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|作者：英语点津 文章来源：China Daily 点击数：80 更新时间：2017/2/26|
Spend five minutes in humid Ho Chi Minh City and you'll probably be running for cover into the nearest air-conditioned refuge.
In the Vietnamese city -- and many developing subtropical countries across Asia, such as Indonesia and the Philippines -- air conditioning (AC) is increasingly being considered a necessity.
But one architecture firm is advocating a different way to keep cool.
T3 Architecture Asia, which has offices in Vietnam and France, specializes in back-to-basics "bioclimatic architecture", which it says could make energy-guzzling AC units redundant.
By harnessing the local topography, climate, and vegetation, as well as cleverly manipulating a building's orientation, the firm can naturally create a comfortable indoor climate.
Charles Gallavardin, director of T3 Architecture Asia, first forayed into bioclimatic architecture in 2005. In cooperation with the World Bank, he built an affordable apartment building in Ho Chi Minh City, which houses 350 families in an impoverished neighborhood where AC bills were to be avoided.
"You don't need to spend money on air conditioning, even in a hot climate like Ho Chi Minh, as long as your building is well designed," Gallavardin tells CNN.
Covered open-air corridors, ventilated roofs, fiber-glass insulation and the use of natural materials meant the Ho Chi Minh City units offered both natural light and ventilation.
"We try to avoid big glass facades facing east or west, because that would make the building like an oven in a tropical climate," he says.
"If you work with the main wind stream and have smart sun protection, you can do it -- you really can design buildings that need no air conditioning in a hot place like Vietnam."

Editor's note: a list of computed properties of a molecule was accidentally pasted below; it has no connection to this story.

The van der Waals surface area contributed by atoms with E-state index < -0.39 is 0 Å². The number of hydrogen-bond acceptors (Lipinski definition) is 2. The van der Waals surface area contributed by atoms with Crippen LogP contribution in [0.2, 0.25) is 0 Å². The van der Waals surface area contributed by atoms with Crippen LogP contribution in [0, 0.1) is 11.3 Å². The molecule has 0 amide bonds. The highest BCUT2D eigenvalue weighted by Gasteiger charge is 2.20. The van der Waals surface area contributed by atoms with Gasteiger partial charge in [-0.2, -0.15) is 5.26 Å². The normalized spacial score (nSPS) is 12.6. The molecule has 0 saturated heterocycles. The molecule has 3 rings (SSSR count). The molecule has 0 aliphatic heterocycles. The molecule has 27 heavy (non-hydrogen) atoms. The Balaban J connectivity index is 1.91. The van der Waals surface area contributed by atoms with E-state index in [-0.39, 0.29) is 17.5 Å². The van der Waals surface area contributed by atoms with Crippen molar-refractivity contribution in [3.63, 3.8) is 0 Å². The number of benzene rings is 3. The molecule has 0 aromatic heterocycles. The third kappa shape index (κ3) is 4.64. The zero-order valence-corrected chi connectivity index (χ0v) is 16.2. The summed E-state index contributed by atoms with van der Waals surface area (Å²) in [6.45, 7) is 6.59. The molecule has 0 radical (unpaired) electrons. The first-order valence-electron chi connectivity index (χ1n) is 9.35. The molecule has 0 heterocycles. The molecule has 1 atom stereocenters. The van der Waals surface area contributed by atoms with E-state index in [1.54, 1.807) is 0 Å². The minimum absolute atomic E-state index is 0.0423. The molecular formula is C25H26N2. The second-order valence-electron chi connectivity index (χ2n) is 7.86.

Gallavardin explains that a typical bioclimatic T3 building is naturally about 41 Fahrenheit (22 Celsius) cooler than the outside temperature, with natural ventilation and the odd ceiling fan doing the rest of the work.
Since that first project, Gallavardin has built several luxury bioclimatic hotels in Cambodia and Myanmar, a concept restaurant in Ho Chi Minh City, and even his own green office for the T3 team.
Other architects are also experimenting with this style of building.
In Indonesia, Andyrahman Architect's Biophilic Boarding House was shortlisted in the World Architecture Festival's Building of the Year 2016 competition, praised for its perforated walls that help the building stay cool in tropical Surabaya, a congested port city in East Java.
In China, American architecture firm Perkins & Will took a bioclimatic approach to the new Shanghai Natural History Museum -- while the building provides air-conditioning in gallery areas to protect the artwork from humidity, it also has automated windows and skylights to naturally ventilate public areas.
The museum saves 15% on energy consumption compared to a standard-design museum.
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